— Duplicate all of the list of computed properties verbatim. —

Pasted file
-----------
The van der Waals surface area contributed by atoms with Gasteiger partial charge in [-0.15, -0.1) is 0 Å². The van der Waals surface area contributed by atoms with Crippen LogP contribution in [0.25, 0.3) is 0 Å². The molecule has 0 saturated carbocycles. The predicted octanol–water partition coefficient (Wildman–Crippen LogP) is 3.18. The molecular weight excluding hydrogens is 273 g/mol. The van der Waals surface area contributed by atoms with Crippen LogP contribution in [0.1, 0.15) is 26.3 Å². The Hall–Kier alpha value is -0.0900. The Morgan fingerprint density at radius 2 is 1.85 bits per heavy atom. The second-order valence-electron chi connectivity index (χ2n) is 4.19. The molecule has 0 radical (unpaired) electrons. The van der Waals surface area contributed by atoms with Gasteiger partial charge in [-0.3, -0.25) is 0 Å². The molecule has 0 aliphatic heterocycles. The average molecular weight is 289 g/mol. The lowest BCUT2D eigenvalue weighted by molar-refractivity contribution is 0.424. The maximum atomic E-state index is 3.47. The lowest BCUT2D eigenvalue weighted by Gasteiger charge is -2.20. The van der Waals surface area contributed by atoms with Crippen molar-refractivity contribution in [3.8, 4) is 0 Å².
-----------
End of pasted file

The van der Waals surface area contributed by atoms with Gasteiger partial charge in [-0.15, -0.1) is 0 Å². The van der Waals surface area contributed by atoms with Crippen LogP contribution in [0.25, 0.3) is 0 Å². The molecule has 0 saturated carbocycles. The predicted octanol–water partition coefficient (Wildman–Crippen LogP) is 3.18. The molecular weight excluding hydrogens is 273 g/mol. The van der Waals surface area contributed by atoms with Crippen LogP contribution in [0.1, 0.15) is 26.3 Å². The Hall–Kier alpha value is -0.0900. The Morgan fingerprint density at radius 2 is 1.85 bits per heavy atom. The second-order valence-electron chi connectivity index (χ2n) is 4.19. The molecule has 0 radical (unpaired) electrons. The van der Waals surface area contributed by atoms with Gasteiger partial charge in [-0.3, -0.25) is 0 Å². The molecule has 0 aliphatic heterocycles. The average molecular weight is 289 g/mol. The lowest BCUT2D eigenvalue weighted by molar-refractivity contribution is 0.424. The maximum atomic E-state index is 3.47. The lowest BCUT2D eigenvalue weighted by Gasteiger charge is -2.20. The van der Waals surface area contributed by atoms with Crippen molar-refractivity contribution in [3.8, 4) is 0 Å².